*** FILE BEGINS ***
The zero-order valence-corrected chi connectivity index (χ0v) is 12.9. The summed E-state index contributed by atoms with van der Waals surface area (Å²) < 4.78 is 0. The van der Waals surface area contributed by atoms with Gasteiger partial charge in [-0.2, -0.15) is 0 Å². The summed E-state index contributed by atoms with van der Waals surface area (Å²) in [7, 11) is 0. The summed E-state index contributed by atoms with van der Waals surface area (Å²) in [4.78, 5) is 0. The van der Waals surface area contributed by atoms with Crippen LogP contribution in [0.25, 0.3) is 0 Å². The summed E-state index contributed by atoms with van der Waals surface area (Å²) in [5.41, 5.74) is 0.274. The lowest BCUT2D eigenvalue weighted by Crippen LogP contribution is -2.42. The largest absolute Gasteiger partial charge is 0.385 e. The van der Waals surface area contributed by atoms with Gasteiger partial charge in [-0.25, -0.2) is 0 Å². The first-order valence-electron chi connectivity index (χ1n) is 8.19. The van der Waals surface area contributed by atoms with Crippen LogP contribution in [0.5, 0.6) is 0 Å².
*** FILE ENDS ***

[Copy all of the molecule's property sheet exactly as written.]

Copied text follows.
The zero-order valence-corrected chi connectivity index (χ0v) is 12.9. The summed E-state index contributed by atoms with van der Waals surface area (Å²) < 4.78 is 0. The van der Waals surface area contributed by atoms with Gasteiger partial charge in [-0.2, -0.15) is 0 Å². The summed E-state index contributed by atoms with van der Waals surface area (Å²) in [7, 11) is 0. The summed E-state index contributed by atoms with van der Waals surface area (Å²) in [4.78, 5) is 0. The van der Waals surface area contributed by atoms with Crippen LogP contribution in [0.25, 0.3) is 0 Å². The summed E-state index contributed by atoms with van der Waals surface area (Å²) in [5.41, 5.74) is 0.274. The lowest BCUT2D eigenvalue weighted by Crippen LogP contribution is -2.42. The largest absolute Gasteiger partial charge is 0.385 e. The van der Waals surface area contributed by atoms with Gasteiger partial charge in [-0.25, -0.2) is 0 Å². The first-order valence-electron chi connectivity index (χ1n) is 8.19. The van der Waals surface area contributed by atoms with Crippen LogP contribution in [0.5, 0.6) is 0 Å².